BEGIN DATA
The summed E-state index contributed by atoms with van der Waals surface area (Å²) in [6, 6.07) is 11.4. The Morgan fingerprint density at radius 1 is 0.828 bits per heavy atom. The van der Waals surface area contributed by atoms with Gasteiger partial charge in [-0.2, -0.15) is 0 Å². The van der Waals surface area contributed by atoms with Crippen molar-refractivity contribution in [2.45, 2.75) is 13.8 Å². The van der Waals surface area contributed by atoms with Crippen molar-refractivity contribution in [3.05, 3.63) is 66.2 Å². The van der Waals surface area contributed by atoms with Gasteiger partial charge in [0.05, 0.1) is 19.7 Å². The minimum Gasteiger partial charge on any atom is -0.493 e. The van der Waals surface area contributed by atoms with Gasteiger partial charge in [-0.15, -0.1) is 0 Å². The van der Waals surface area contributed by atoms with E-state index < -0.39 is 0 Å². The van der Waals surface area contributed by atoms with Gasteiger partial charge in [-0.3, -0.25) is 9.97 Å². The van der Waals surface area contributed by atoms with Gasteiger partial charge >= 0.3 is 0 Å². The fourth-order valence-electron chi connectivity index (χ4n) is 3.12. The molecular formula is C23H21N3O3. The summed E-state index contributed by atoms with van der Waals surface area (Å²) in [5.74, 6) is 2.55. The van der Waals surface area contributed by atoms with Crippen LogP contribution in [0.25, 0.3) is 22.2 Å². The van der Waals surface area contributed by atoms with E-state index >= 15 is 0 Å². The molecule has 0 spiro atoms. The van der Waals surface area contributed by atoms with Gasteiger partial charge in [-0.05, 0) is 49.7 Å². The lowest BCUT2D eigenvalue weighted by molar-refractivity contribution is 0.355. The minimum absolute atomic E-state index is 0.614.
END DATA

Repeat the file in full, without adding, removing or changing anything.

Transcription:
The summed E-state index contributed by atoms with van der Waals surface area (Å²) in [6, 6.07) is 11.4. The Morgan fingerprint density at radius 1 is 0.828 bits per heavy atom. The van der Waals surface area contributed by atoms with Gasteiger partial charge in [-0.2, -0.15) is 0 Å². The van der Waals surface area contributed by atoms with Crippen molar-refractivity contribution in [2.45, 2.75) is 13.8 Å². The van der Waals surface area contributed by atoms with Crippen molar-refractivity contribution in [3.05, 3.63) is 66.2 Å². The van der Waals surface area contributed by atoms with Gasteiger partial charge in [0.05, 0.1) is 19.7 Å². The minimum Gasteiger partial charge on any atom is -0.493 e. The van der Waals surface area contributed by atoms with Gasteiger partial charge in [-0.15, -0.1) is 0 Å². The van der Waals surface area contributed by atoms with E-state index < -0.39 is 0 Å². The van der Waals surface area contributed by atoms with Gasteiger partial charge in [-0.3, -0.25) is 9.97 Å². The van der Waals surface area contributed by atoms with Gasteiger partial charge >= 0.3 is 0 Å². The fourth-order valence-electron chi connectivity index (χ4n) is 3.12. The molecular formula is C23H21N3O3. The summed E-state index contributed by atoms with van der Waals surface area (Å²) in [5.74, 6) is 2.55. The van der Waals surface area contributed by atoms with Crippen LogP contribution in [0.25, 0.3) is 22.2 Å². The van der Waals surface area contributed by atoms with E-state index >= 15 is 0 Å². The molecule has 0 spiro atoms. The van der Waals surface area contributed by atoms with Gasteiger partial charge in [-0.05, 0) is 49.7 Å². The lowest BCUT2D eigenvalue weighted by molar-refractivity contribution is 0.355. The minimum absolute atomic E-state index is 0.614.